News Release

Posted on: August 11, 2016

MMWD Improving Oak Woodlands and Gathering Materials for Winter Habitat Enhancement

Beginning August 15, Marin Municipal Water District crews will harvest fifteen non-native Monterey cypress trees from an area east of Bon Tempe Lake known as Pine Point. These trees will be harvested with the root structures intact so that they can be utilized in Lagunitas Creek as part of the district’s Lagunitas Creek Coho Salmon and Steelhead Winter Habitat and Floodplain Enhancement Project. Removal of these trees will not only provide logs for salmon habitat enhancement, but will also help restore the native oak woodlands in the area by removing a non-native tree species.

The tree removal project is located between Bon Tempe Lake and Sky Oaks Road, approximately 1.5 miles south of the town of Fairfax and is expected to last about two weeks. The Alex Forman Trail that runs through Pine Point and the area surrounding the cypress trees will be closed to the public where it meets Sky Oaks Road to the north, and at its southern end near MMWD’s storage yard. Signs describing the project and the trail closure will be posted at these closure points.

The cypress trees, to be placed as large log structures in the Lagunitas Creek channel, downstream of Peter's Dam, within National Park Service lands will provide fish with areas to ride out storms in floodplains and backwater habitat where the water flow is not as fast as in other parts of the stream. These habitats will give juvenile fish areas to feed and grow, as well as seek cover from predators. The goal of these habitat enhancements is to help recover fish populations by enabling more juveniles to survive the winter. Adolescent fish are then able to migrate out to Tomales Bay, eventually reaching the ocean and their adult stage. The Winter Habitat and Floodplain Enhancement Project is being implemented with funding and participation from the California Department of Fish and Wildlife, Fisheries Restoration Grant funds; California State Water Resources Control Board, 319(h) Grant funds; U.S. Fish and Wildlife Service, Coastal Program Grant funds; National Park Service; and California State Parks.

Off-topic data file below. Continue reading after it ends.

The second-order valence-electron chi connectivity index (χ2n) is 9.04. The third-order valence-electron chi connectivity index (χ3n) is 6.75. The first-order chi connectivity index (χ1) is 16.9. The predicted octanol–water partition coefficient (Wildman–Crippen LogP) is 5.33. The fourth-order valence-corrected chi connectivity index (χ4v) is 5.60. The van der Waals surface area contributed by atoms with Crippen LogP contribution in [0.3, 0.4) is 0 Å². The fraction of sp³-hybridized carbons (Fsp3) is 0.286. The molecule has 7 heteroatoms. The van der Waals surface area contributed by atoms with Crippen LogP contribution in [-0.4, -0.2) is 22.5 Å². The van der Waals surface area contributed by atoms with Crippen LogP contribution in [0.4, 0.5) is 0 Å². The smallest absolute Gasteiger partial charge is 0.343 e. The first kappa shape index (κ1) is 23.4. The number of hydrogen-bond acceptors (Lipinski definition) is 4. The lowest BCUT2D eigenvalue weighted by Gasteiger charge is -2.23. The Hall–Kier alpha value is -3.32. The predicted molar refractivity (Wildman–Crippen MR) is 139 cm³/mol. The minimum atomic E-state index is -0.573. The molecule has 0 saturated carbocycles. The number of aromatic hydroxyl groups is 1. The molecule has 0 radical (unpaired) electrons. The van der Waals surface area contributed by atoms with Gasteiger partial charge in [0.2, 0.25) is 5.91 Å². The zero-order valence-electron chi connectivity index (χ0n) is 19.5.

MMWD will facilitate onsite interviews and project site tours for interested media. Please contact Emma Detwiler, edetwiler@marinwater.org, (415) 945-1592 to schedule.

MMWD is Marin County’s largest provider of drinking water, serving a population of 187,500 in a 147-square-mile area of south and central Marin County. The district owns and manages 21,635 acres of watershed land on Mt. Tamalpais and in west Marin. The primary source of water supply is rainfall captured in seven reservoirs, providing 75 percent of the water consumed each year. The remaining 25 percent is imported annually from the Russian River through an agreement with the Sonoma County Water Agency. MMWD also operates its own recycled water system. District operations are financed primarily by revenue from the sale of water. The annual operating budget for the district for fiscal year 2015-16 is $66.8 million.

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